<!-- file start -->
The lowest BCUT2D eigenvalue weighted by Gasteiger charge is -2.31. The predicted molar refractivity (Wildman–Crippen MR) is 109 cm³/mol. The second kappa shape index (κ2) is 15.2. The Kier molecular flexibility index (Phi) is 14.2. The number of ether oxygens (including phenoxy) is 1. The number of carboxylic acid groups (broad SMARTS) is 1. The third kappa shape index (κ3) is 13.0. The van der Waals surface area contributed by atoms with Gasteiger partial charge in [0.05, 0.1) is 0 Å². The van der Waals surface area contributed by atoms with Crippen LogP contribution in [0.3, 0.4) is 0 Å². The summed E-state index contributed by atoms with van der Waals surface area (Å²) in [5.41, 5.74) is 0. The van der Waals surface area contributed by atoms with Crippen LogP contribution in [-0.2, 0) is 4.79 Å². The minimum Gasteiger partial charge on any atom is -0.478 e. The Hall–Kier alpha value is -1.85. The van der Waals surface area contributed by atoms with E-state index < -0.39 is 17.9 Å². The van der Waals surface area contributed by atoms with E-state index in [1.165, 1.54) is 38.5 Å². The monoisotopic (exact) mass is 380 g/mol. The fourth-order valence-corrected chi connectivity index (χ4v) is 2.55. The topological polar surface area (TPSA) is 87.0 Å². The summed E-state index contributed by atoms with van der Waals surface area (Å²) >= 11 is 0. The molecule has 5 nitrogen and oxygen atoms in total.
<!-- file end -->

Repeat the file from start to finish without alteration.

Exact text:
The lowest BCUT2D eigenvalue weighted by Gasteiger charge is -2.31. The predicted molar refractivity (Wildman–Crippen MR) is 109 cm³/mol. The second kappa shape index (κ2) is 15.2. The Kier molecular flexibility index (Phi) is 14.2. The number of ether oxygens (including phenoxy) is 1. The number of carboxylic acid groups (broad SMARTS) is 1. The third kappa shape index (κ3) is 13.0. The van der Waals surface area contributed by atoms with Gasteiger partial charge in [0.05, 0.1) is 0 Å². The van der Waals surface area contributed by atoms with Crippen LogP contribution in [0.3, 0.4) is 0 Å². The summed E-state index contributed by atoms with van der Waals surface area (Å²) in [5.41, 5.74) is 0. The van der Waals surface area contributed by atoms with Crippen LogP contribution in [-0.2, 0) is 4.79 Å². The minimum Gasteiger partial charge on any atom is -0.478 e. The Hall–Kier alpha value is -1.85. The van der Waals surface area contributed by atoms with E-state index < -0.39 is 17.9 Å². The van der Waals surface area contributed by atoms with E-state index in [1.165, 1.54) is 38.5 Å². The monoisotopic (exact) mass is 380 g/mol. The fourth-order valence-corrected chi connectivity index (χ4v) is 2.55. The topological polar surface area (TPSA) is 87.0 Å². The summed E-state index contributed by atoms with van der Waals surface area (Å²) >= 11 is 0. The molecule has 5 nitrogen and oxygen atoms in total.